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News Times (06/04/2004), Fleetwood Mac: Live hits < Fleetwood Mac < Main Page

News Times (06/04/2004), Fleetwood Mac: Live hits

News Times, June 4, 2004
 
Fleetwood Mac: Live hits


Music by the far lesser-known, more bluesy, pre-Stevie Nicks version of Fleetwood Mac that released 10 albums between 1968 and 1974 will not be included in the band's set list Tuesday at Hartford's Meadows Music Centre.

And truth be told, founder and drummer Mick Fleetwood said, hardly any fans on hand will miss those early songs. They want to hear the songs Fleetwood made famous with Nicks, bassist John McVie, and guitarist Lindsey Buckingham the lineup that has released so many commercial hits since 1975. It's the lineup many would credit for the band's induction into the Rock and Roll Hall of Fame on Jan. 12, 1998.

Sure, Fleetwood Mac will include a handful of songs from 2003's "Say You Will" LP, the reunited lineup's first studio album in 15 years. But the band's 2-hour set is sure to include the favorites "Dreams," "Say You Love Me," "Seven Wonders" and "Landslide."

"I've been to shows where the artistic button sometimes gets pressed a little too much," Fleetwood said. "Hey, there have been times in the past not now when Paul McCartney with Wings, I don't think he did any Beatles songs at all. And it was sort of a statement saying, 'This is me.' But how can you really separate Paul McCartney from the Beatles? Well, you can't. It's not reasonable.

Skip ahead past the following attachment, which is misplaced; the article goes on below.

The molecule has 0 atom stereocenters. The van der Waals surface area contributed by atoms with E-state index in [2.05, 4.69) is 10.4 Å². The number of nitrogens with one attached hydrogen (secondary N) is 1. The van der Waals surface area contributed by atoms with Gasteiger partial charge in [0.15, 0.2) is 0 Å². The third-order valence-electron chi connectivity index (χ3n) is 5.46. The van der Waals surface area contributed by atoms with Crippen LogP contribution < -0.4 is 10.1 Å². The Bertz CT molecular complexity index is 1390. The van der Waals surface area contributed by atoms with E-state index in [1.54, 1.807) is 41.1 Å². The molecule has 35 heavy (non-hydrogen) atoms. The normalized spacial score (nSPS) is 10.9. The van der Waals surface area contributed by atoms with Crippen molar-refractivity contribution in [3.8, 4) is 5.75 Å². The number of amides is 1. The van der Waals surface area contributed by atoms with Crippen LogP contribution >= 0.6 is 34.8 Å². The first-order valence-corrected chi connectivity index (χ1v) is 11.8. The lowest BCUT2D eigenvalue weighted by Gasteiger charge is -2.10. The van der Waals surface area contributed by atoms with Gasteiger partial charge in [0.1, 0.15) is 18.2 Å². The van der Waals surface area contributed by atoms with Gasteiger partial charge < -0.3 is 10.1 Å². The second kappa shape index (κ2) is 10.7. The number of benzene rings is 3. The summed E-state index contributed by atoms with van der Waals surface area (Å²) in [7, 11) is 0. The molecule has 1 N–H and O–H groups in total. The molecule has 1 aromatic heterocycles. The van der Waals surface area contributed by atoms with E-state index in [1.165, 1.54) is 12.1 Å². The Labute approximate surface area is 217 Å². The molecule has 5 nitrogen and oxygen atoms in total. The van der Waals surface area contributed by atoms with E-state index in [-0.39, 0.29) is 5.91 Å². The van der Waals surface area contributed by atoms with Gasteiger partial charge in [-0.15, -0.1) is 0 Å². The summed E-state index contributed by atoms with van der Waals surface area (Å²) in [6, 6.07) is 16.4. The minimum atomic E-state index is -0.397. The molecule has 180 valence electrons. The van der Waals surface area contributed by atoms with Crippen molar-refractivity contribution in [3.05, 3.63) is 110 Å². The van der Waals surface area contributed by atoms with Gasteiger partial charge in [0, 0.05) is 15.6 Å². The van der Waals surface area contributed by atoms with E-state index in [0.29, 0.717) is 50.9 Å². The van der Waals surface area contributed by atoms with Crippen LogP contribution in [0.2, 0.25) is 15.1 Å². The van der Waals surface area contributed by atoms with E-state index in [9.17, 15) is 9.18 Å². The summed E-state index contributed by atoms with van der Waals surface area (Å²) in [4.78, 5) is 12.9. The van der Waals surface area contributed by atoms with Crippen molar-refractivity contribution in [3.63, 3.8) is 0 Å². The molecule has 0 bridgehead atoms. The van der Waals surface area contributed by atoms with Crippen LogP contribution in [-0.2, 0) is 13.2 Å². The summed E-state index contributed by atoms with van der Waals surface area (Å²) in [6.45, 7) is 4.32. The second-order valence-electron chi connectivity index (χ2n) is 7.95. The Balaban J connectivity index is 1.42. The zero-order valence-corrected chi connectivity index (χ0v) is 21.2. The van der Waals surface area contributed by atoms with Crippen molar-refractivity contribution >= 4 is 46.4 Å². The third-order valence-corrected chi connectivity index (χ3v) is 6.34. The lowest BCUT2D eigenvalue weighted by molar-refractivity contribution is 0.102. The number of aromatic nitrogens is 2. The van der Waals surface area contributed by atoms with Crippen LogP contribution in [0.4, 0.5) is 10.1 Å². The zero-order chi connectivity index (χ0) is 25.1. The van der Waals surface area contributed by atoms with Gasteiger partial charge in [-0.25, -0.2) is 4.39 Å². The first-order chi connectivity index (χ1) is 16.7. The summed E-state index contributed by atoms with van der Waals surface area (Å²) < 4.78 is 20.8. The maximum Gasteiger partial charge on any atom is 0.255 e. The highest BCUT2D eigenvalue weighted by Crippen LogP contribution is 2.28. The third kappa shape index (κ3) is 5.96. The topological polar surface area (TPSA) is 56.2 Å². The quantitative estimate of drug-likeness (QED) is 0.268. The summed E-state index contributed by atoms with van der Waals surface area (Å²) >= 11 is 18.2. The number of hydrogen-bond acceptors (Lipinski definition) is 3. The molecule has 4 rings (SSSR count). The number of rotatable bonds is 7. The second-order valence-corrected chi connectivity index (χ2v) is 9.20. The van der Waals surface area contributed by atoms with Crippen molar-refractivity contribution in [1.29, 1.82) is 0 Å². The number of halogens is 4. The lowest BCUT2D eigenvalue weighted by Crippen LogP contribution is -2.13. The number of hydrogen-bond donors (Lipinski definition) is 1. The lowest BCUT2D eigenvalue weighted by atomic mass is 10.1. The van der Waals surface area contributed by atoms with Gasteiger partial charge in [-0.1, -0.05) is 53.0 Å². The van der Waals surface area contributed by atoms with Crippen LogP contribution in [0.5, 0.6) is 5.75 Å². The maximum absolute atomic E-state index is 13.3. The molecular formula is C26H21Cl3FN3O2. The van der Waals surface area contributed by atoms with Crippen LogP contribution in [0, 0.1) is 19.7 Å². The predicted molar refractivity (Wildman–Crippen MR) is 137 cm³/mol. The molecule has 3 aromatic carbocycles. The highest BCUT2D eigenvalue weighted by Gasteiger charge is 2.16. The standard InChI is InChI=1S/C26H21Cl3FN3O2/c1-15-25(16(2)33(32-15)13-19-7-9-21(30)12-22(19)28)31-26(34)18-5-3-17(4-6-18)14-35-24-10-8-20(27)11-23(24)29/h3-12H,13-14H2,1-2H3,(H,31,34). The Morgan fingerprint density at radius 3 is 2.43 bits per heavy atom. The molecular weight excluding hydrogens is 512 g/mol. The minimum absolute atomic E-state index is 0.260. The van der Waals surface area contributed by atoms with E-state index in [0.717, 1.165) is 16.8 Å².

"Now he does a show which covers all of his music," he added. "And a huge chunk of it is obviously Beatles music and people love it. He's still got the integrity of his own music, but he's celebrating something that he's so much part of that you can never separate him from it. In my book, it's sort of wrong to try to even do that. It's understandable to say, 'This is what I'm doing now and listen to me.' But you can't expect people to do that."

Born June 24, 1947 in Redruth, England, Michael John Kells Fleetwood is the youngest of three children of Mike and Brigid Fleetwood. He was 13 when his father, a wing commander in the Royal Air Force, bought him a drum kit.

Educated in boarding schools, Mick began his music career in 1963 in bands that included the Senders and Shotgun Express. In 1967, he joined the Bluesbreakers, which also included McVie and guitarist Peter Green. Later that year, the trio broke away to form the blues combo Fleetwood Mac.

In 1968, Green left the band; he has since been battling a form of schizophrenia. Another early member, guitarist Jeremy Spencer, left in 1971 to join the religious cult Children of God.

By 1975, several musicians had come and gone. Fleetwood along with John McVie and his wife, pianist Christine McVie relocated to California. There, they met the duo of Buckingham and Nicks, who would soon join the band.

"I'd heard Lindsey's guitar playing, which was part of the Buckingham-Nicks album," Fleetwood said. "I very soon realized from the chap who produced that with them that they came very much locked together as a duet. It was all very written in the stars or whatever. There was no audition. Their music spoke for itself.